Parallelism at PDC: Day 3 - Concurrency Runtime
Niklas Gustafsson gave a "Deep Dive" talk on Microsoft's Concurrency Runtime. The Concurrency Runtime is a key feature in Microsoft's Visual Studio 2010.
Niklas started his talk by warning people it was a deep dive C++ oriented talk, one without glitz or performance data - but rather education and coding. A number of non-C++ programmers left the room appreciative of the 'heads-up' at the outset of the class. Niklas got a well deserved round of applause for his clarity.
Niklas invited me to join him on stage an talk about why we've been vocal at Intel about supporting Concurrency Runtime. In August, we went as far as to announce our support of this at the same time we announced our Intel Parallel Studio project.
I explained that year ago we consolidated on use of our own OpenMP runtime after some time of experimenting with various forms of parallelism in our math library vs. our compiler's implementation of OpenMP. Then, along came Intel Threading Building Blocks (TBB). For various reasons, TBB implemented it's own scheduler and thread pool completely separately from OpenMP. Next, Microsoft added to the mix with their own OpenMP in their compiler complete with their own solution for a thread pool. Throw in another threading package and you could quickly have 4X the software threads as you have hardware threads. Consider a two processor Intel Core I7 system, each being an 8-core, 16-thread processor. 4X subscription would mean a program creating 128 software threads for 32 hardware threads. The resulting pressure on memory and stacks will be unacceptable. We can survive with 2X on 2 core processors... but somewhere on the way to 64 hardware threads we will have a problem when programmers use more than one programming model.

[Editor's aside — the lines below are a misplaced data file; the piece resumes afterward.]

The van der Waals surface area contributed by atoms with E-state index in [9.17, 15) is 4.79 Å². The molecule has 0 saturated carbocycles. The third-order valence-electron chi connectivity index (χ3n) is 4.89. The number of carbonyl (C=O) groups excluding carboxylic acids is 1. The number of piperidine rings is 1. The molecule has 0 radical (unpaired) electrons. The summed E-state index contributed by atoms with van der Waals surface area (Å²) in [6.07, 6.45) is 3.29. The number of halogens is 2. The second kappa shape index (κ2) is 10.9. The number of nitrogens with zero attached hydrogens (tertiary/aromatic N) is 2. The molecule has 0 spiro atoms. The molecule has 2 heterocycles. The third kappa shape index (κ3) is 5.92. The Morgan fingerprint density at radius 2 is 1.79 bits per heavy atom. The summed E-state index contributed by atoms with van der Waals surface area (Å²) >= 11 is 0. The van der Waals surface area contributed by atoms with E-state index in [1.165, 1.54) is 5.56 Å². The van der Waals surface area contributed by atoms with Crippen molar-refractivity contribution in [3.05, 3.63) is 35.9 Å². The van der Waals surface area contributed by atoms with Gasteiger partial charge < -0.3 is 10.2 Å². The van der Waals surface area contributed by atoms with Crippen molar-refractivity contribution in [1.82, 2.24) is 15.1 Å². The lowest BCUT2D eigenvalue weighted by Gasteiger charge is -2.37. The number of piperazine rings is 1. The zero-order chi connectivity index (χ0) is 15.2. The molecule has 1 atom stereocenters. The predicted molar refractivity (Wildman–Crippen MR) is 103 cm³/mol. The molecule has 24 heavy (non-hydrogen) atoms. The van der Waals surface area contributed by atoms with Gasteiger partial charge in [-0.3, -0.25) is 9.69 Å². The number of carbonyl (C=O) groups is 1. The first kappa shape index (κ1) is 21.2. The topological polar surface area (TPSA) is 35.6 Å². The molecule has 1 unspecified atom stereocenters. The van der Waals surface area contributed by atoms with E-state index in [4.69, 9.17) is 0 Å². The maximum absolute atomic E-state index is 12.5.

If nothing else, threaded libraries make this a problem we must solve. Along comes Microsoft Concurrency Runtime.
Niklas walked us through the infrastructure that enables multiple concurrent programming models by allowing definition of multiple work schedulers working together with a central resource management system.
Microsoft's Concurrency Runtime encourages innovation at library and tool levels while solving key issues which would have been a big headache.